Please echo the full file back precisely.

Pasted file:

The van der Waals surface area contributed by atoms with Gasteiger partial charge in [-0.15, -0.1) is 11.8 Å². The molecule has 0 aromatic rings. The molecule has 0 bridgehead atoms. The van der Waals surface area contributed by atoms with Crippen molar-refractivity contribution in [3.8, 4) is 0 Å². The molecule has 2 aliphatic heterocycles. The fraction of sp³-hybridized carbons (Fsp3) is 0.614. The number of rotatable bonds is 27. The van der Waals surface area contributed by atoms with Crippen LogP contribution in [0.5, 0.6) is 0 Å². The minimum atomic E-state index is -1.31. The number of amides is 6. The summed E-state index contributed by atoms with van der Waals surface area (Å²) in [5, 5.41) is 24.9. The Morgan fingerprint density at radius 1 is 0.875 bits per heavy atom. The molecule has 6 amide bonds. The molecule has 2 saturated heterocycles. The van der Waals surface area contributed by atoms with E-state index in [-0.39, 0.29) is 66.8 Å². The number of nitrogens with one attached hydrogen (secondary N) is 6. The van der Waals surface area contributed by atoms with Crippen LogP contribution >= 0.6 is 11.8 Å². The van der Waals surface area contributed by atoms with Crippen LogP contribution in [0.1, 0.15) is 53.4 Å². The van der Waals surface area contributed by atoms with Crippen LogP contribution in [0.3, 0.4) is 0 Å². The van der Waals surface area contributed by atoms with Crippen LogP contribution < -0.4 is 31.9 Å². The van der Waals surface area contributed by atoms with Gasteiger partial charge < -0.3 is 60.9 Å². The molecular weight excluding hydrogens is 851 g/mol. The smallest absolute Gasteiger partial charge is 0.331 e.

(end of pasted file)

The van der Waals surface area contributed by atoms with Gasteiger partial charge in [-0.15, -0.1) is 11.8 Å². The molecule has 0 aromatic rings. The molecule has 0 bridgehead atoms. The van der Waals surface area contributed by atoms with Crippen molar-refractivity contribution in [3.8, 4) is 0 Å². The molecule has 2 aliphatic heterocycles. The fraction of sp³-hybridized carbons (Fsp3) is 0.614. The number of rotatable bonds is 27. The van der Waals surface area contributed by atoms with Crippen LogP contribution in [0.5, 0.6) is 0 Å². The minimum atomic E-state index is -1.31. The number of amides is 6. The summed E-state index contributed by atoms with van der Waals surface area (Å²) in [5, 5.41) is 24.9. The Morgan fingerprint density at radius 1 is 0.875 bits per heavy atom. The molecule has 6 amide bonds. The molecule has 2 saturated heterocycles. The van der Waals surface area contributed by atoms with E-state index in [-0.39, 0.29) is 66.8 Å². The number of nitrogens with one attached hydrogen (secondary N) is 6. The van der Waals surface area contributed by atoms with Crippen LogP contribution >= 0.6 is 11.8 Å². The van der Waals surface area contributed by atoms with Crippen LogP contribution in [0.1, 0.15) is 53.4 Å². The van der Waals surface area contributed by atoms with Crippen LogP contribution in [0.3, 0.4) is 0 Å². The van der Waals surface area contributed by atoms with Crippen LogP contribution < -0.4 is 31.9 Å². The van der Waals surface area contributed by atoms with Gasteiger partial charge < -0.3 is 60.9 Å². The molecular weight excluding hydrogens is 851 g/mol. The smallest absolute Gasteiger partial charge is 0.331 e.